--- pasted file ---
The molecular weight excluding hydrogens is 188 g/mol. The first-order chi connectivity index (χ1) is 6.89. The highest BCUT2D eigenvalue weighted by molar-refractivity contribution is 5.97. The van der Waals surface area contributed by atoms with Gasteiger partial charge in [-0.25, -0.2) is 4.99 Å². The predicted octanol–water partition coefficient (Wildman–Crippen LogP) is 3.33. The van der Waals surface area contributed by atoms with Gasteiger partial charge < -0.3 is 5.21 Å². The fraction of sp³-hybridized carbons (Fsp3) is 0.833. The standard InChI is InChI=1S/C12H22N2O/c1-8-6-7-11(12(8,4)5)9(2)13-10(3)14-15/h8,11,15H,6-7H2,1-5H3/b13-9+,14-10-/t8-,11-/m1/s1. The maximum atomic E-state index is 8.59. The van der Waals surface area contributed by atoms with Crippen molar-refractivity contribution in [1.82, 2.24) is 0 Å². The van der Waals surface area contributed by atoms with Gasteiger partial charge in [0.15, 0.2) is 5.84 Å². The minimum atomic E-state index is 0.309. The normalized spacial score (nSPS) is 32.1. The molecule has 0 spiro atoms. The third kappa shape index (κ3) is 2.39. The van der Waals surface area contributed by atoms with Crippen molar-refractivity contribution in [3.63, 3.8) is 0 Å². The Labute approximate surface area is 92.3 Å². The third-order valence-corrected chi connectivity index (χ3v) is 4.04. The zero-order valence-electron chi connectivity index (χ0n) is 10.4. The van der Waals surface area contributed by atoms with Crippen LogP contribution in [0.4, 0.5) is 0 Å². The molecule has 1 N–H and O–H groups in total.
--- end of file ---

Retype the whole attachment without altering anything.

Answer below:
The molecular weight excluding hydrogens is 188 g/mol. The first-order chi connectivity index (χ1) is 6.89. The highest BCUT2D eigenvalue weighted by molar-refractivity contribution is 5.97. The van der Waals surface area contributed by atoms with Gasteiger partial charge in [-0.25, -0.2) is 4.99 Å². The predicted octanol–water partition coefficient (Wildman–Crippen LogP) is 3.33. The van der Waals surface area contributed by atoms with Gasteiger partial charge < -0.3 is 5.21 Å². The fraction of sp³-hybridized carbons (Fsp3) is 0.833. The standard InChI is InChI=1S/C12H22N2O/c1-8-6-7-11(12(8,4)5)9(2)13-10(3)14-15/h8,11,15H,6-7H2,1-5H3/b13-9+,14-10-/t8-,11-/m1/s1. The maximum atomic E-state index is 8.59. The van der Waals surface area contributed by atoms with Crippen molar-refractivity contribution in [1.82, 2.24) is 0 Å². The van der Waals surface area contributed by atoms with Gasteiger partial charge in [0.15, 0.2) is 5.84 Å². The minimum atomic E-state index is 0.309. The normalized spacial score (nSPS) is 32.1. The molecule has 0 spiro atoms. The third kappa shape index (κ3) is 2.39. The van der Waals surface area contributed by atoms with Crippen molar-refractivity contribution in [3.63, 3.8) is 0 Å². The Labute approximate surface area is 92.3 Å². The third-order valence-corrected chi connectivity index (χ3v) is 4.04. The zero-order valence-electron chi connectivity index (χ0n) is 10.4. The van der Waals surface area contributed by atoms with Crippen LogP contribution in [0.4, 0.5) is 0 Å². The molecule has 1 N–H and O–H groups in total.